all the insignificant imperfections of the model, and to set her excellences in a better light.
2. Positions of the body in motion.
It was stated in the second chapter of this book that the ancient Greeks and the Japanese were able to reproduce, with perfect truth to Nature, those movements of living creatures which are so difficult to perceive. We, on the other hand, have in the course ofcenturies, developed a traditional conception of walking and running in painting and plastic art, which is entirely at variance with Nature. If even the majority of artists, in spite of their trained artistic vision, unconsciously adapted themselves to the ruling tradition, the sanie was a fortiori found to be the case with the great mass of the rest of mankind. Without further ado, the conception of walking and running, that obtained in painting and the plastic arts, was transferred to daily life, and assumed to be true. It is only quite lately, that it has been proved, by instantaneous photography, that the ruling conception is altogetlier false and unnatural.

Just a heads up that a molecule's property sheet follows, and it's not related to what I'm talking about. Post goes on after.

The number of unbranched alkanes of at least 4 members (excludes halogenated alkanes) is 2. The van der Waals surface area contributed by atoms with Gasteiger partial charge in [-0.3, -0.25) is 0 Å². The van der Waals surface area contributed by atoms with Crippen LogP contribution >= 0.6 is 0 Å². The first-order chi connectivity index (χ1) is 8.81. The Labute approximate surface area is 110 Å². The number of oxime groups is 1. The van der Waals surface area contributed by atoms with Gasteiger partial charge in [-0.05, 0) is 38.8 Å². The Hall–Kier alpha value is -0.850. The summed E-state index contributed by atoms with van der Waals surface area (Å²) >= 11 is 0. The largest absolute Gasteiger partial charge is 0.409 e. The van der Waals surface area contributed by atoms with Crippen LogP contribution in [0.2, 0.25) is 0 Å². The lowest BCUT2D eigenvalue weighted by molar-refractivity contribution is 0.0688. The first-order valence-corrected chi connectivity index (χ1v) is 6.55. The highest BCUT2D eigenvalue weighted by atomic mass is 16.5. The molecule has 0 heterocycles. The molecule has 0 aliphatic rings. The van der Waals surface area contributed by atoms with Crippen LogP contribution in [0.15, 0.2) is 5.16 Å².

The photographic plate shows all details far more sharply than the shifting human eye; it also makes it possible to record pictorially, for further consideration and study, every phase of a rapid incident; and the final result of that study was, that none of the pictures of walking and running human beings, as they had hitherto been represented in art, have any reality whatever in existence, and that, misled by them, we believed we saw things, which do not actually occur.
There are various opinions as to the influence which the admission of the error may have on us and on future artists.
Fritsch says that our eye is unable to grasp more than a certain number of pictures, say, nine in a second; the photographicapparatus sees more sharply and quickly. But the artist, whose endeavour it is to reproduce the impression of movement, must substitute for single phases, following one after the other, a new conception, created by himself, by which all the impressions received may be reproduced at one blow. The representation of a human being in